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Gambling with debt

Gary Loveman likes to explain the gambling business in words that could only come out of the mouth of a Harvard management professor who ended up running a giant casino company.

The chief executive of Caesars Entertainment Corp. will tell you that his industry exists to offer an “opportunity for people to place a modest bit of consideration on the realization of an uncertain outcome.’’ He delivered that line for laughs to a packed room at the Boston College Chief Executives’ Club of Boston luncheon last week and hit the mark.

Loveman, a Wellesley resident who did indeed teach at Harvard Business School, was no random selection as the event’s speaker. His company wants to build a new gambling resort with Suffolk Downs in East Boston, and they are widely seen as favorites to win the state casino license reserved for Eastern Massachusetts. If casino gambling finally comes to Boston, Gary Loveman is probably the person who will bring it here.

Caesars itself brings lots of experience and enormous scale to any casino development proposal. But the company also lugs around a mountain of debt that should make anyone pause.


How big is the business? Caesars operates 52 casinos in a dozen US states and seven countries. Those facilities operate about 3 million square feet of gambling space (nearly double the number of rentable square feet in the John Hancock Tower) and 42,000 hotel rooms. That operation generates roughly $9 billion in annual revenue, an average of about $1 million for every single hour of every day in a year.

Here’s something the company’s vast gambling empire finds it difficult to produce: a profit.

Caesars earns lots of money from its operations but spends nearly every penny of it - sometimes more - on interest payments. That’s the biggest reason why the company has reported an annual profit only once over the last four years.


In an industry crammed with companies that borrow lots of money, Caesars is an especially indebted competitor. The company’s assets amount to nearly $29 billion but the pile of debts approaches $20 billion.

Caesars reported earnings before interest, taxes, depreciation, and amortization - roughly the cash income generated by its business - totaling nearly $1.4 billion through the first nine months of last year. But the company interest payments for that period were $57 million more.

Caesars was taken private in 2006 near the peak of the previous bull market. Private equity investors Apollo Global Management and TCP bought the company for $17 billion in a highly leveraged transactions.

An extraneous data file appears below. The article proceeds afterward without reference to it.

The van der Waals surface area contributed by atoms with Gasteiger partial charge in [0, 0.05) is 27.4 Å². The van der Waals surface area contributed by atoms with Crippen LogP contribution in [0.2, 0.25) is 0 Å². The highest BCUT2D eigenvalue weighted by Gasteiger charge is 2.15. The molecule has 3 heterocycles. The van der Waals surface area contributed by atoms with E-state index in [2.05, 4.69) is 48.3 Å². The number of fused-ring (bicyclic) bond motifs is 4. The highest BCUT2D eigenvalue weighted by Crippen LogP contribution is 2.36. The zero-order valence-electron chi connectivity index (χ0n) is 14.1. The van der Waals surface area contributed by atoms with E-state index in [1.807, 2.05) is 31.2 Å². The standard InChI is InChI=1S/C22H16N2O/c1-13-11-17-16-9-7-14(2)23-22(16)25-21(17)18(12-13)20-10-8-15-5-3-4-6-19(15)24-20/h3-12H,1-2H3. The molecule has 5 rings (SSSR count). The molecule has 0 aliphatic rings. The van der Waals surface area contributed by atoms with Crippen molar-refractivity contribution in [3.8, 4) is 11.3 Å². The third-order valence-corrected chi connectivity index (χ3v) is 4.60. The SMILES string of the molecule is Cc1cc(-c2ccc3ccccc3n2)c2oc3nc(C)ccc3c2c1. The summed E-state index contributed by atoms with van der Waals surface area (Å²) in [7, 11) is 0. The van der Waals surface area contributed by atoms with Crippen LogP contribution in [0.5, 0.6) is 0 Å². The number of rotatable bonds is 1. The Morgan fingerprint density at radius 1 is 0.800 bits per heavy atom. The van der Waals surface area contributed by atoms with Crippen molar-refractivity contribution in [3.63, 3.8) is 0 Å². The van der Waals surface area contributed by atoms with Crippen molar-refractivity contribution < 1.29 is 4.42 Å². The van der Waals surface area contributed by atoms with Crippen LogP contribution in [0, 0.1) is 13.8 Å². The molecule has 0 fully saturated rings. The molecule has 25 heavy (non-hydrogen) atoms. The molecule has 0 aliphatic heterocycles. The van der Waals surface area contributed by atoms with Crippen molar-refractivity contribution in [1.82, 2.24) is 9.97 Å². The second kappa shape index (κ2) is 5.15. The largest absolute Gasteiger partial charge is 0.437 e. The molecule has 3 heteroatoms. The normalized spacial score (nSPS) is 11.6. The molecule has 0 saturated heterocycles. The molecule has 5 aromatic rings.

The ensuing recession was hard on Las Vegas and its leading gaming companies. Revenues at Vegas casinos actually went down - something that rarely happened in previous recessions - and companies such as Caesars found it difficult to restructure or refinance their debts.

Another problem for Caesars: It failed to secure a gaming license in Macau, the tiny island off mainland China where casino moguls Sheldon Adelson of Las Vegas Sands Corp. and Steve Wynn of Wynn Resorts Ltd. are making fortunes from their new facilities.

But Caesars is expanding wherever it can in America as more states legalize casino gambling. The company will open Ohio’s first casino in Cleveland in May.

Caesars raised a very modest $16 million when it sold less than 2 percent of the business in an initial public stock offering early this month. The company had previously planned to raise $500 million in an IPO that never got off the ground in 2010. The new Caesars shares jumped from $9 to $15.39 on their first day of trading but have since retreated, closing most recently at $12.56.


Caesars’ best growth opportunities may lie in online gambling, the antithesis of big casinos like the one the company wants to build with Suffolk Downs. Loveman raves about the explosion of Internet-based games of all kinds, and Caesars - the company that owns the World Series of Poker - could profit handsomely if online poker becomes legal in the United States.

Caesars is a business gamble that pits growth potential against heavy debt obligations. Now public shareholders can put their money on, as Loveman likes to say, the realization of an uncertain outcome.

Steven Syre is a Globe columnist. He can be reached at syre@globe.com.